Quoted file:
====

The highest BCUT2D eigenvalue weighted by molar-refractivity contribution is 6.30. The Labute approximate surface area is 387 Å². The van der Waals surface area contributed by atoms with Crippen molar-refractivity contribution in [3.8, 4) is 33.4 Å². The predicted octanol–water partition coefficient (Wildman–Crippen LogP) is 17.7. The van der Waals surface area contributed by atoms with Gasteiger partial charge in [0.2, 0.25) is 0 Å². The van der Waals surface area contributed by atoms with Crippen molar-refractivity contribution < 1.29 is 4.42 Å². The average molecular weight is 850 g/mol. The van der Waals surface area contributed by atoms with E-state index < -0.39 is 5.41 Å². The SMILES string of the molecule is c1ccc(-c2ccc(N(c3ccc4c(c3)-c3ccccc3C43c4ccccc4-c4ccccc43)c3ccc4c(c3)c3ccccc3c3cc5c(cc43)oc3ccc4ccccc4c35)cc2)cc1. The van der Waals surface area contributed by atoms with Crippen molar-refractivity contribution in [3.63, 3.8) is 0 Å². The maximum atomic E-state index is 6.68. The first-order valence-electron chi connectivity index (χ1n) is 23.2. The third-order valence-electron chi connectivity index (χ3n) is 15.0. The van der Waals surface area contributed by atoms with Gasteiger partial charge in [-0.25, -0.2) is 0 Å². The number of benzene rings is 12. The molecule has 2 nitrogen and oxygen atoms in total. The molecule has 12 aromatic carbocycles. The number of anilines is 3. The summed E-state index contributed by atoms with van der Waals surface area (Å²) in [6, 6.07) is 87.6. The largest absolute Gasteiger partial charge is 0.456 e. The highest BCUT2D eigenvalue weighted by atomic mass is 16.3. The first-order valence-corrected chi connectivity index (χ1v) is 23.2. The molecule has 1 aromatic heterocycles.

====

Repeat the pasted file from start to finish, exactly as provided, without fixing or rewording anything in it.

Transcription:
The highest BCUT2D eigenvalue weighted by molar-refractivity contribution is 6.30. The Labute approximate surface area is 387 Å². The van der Waals surface area contributed by atoms with Crippen molar-refractivity contribution in [3.8, 4) is 33.4 Å². The predicted octanol–water partition coefficient (Wildman–Crippen LogP) is 17.7. The van der Waals surface area contributed by atoms with Gasteiger partial charge in [0.2, 0.25) is 0 Å². The van der Waals surface area contributed by atoms with Crippen molar-refractivity contribution < 1.29 is 4.42 Å². The average molecular weight is 850 g/mol. The van der Waals surface area contributed by atoms with E-state index < -0.39 is 5.41 Å². The SMILES string of the molecule is c1ccc(-c2ccc(N(c3ccc4c(c3)-c3ccccc3C43c4ccccc4-c4ccccc43)c3ccc4c(c3)c3ccccc3c3cc5c(cc43)oc3ccc4ccccc4c35)cc2)cc1. The van der Waals surface area contributed by atoms with Crippen molar-refractivity contribution in [3.63, 3.8) is 0 Å². The maximum atomic E-state index is 6.68. The first-order valence-electron chi connectivity index (χ1n) is 23.2. The third-order valence-electron chi connectivity index (χ3n) is 15.0. The van der Waals surface area contributed by atoms with Gasteiger partial charge in [-0.25, -0.2) is 0 Å². The number of benzene rings is 12. The molecule has 2 nitrogen and oxygen atoms in total. The molecule has 12 aromatic carbocycles. The number of anilines is 3. The summed E-state index contributed by atoms with van der Waals surface area (Å²) in [6, 6.07) is 87.6. The largest absolute Gasteiger partial charge is 0.456 e. The highest BCUT2D eigenvalue weighted by atomic mass is 16.3. The first-order valence-corrected chi connectivity index (χ1v) is 23.2. The molecule has 1 aromatic heterocycles.